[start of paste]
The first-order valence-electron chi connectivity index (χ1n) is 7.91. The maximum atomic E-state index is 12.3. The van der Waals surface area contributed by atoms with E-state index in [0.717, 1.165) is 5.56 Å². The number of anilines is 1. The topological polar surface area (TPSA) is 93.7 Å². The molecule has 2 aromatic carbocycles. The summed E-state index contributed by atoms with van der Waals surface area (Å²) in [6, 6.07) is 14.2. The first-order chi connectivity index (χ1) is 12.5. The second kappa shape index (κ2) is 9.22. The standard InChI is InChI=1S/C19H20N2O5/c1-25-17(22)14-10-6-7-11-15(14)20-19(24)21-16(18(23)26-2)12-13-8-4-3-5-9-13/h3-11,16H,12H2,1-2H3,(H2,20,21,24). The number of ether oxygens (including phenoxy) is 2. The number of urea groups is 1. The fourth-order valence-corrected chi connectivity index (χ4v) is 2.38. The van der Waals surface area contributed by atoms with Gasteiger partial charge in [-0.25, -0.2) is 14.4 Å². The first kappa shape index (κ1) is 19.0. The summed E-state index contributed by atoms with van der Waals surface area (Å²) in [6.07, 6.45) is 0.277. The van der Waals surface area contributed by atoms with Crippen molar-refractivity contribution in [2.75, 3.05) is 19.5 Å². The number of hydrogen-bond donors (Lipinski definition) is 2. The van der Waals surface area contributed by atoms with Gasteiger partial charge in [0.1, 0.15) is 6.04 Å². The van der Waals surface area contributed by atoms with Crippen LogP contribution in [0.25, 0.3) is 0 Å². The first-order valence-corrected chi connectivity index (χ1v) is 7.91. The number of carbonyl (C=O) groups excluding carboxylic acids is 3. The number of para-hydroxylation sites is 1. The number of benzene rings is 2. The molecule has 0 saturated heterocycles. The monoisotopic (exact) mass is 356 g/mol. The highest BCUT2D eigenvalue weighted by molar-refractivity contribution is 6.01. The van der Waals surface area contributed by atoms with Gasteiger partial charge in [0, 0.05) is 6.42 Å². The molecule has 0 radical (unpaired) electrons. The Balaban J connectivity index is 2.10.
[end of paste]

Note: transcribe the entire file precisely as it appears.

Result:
The first-order valence-electron chi connectivity index (χ1n) is 7.91. The maximum atomic E-state index is 12.3. The van der Waals surface area contributed by atoms with E-state index in [0.717, 1.165) is 5.56 Å². The number of anilines is 1. The topological polar surface area (TPSA) is 93.7 Å². The molecule has 2 aromatic carbocycles. The summed E-state index contributed by atoms with van der Waals surface area (Å²) in [6, 6.07) is 14.2. The first-order chi connectivity index (χ1) is 12.5. The second kappa shape index (κ2) is 9.22. The standard InChI is InChI=1S/C19H20N2O5/c1-25-17(22)14-10-6-7-11-15(14)20-19(24)21-16(18(23)26-2)12-13-8-4-3-5-9-13/h3-11,16H,12H2,1-2H3,(H2,20,21,24). The number of ether oxygens (including phenoxy) is 2. The number of urea groups is 1. The fourth-order valence-corrected chi connectivity index (χ4v) is 2.38. The van der Waals surface area contributed by atoms with Gasteiger partial charge in [-0.25, -0.2) is 14.4 Å². The first kappa shape index (κ1) is 19.0. The summed E-state index contributed by atoms with van der Waals surface area (Å²) in [6.07, 6.45) is 0.277. The van der Waals surface area contributed by atoms with Crippen molar-refractivity contribution in [2.75, 3.05) is 19.5 Å². The number of hydrogen-bond donors (Lipinski definition) is 2. The van der Waals surface area contributed by atoms with Gasteiger partial charge in [0.1, 0.15) is 6.04 Å². The van der Waals surface area contributed by atoms with Crippen LogP contribution in [0.25, 0.3) is 0 Å². The first-order valence-corrected chi connectivity index (χ1v) is 7.91. The number of carbonyl (C=O) groups excluding carboxylic acids is 3. The number of para-hydroxylation sites is 1. The number of benzene rings is 2. The molecule has 0 saturated heterocycles. The monoisotopic (exact) mass is 356 g/mol. The highest BCUT2D eigenvalue weighted by molar-refractivity contribution is 6.01. The van der Waals surface area contributed by atoms with Gasteiger partial charge in [0, 0.05) is 6.42 Å². The molecule has 0 radical (unpaired) electrons. The Balaban J connectivity index is 2.10.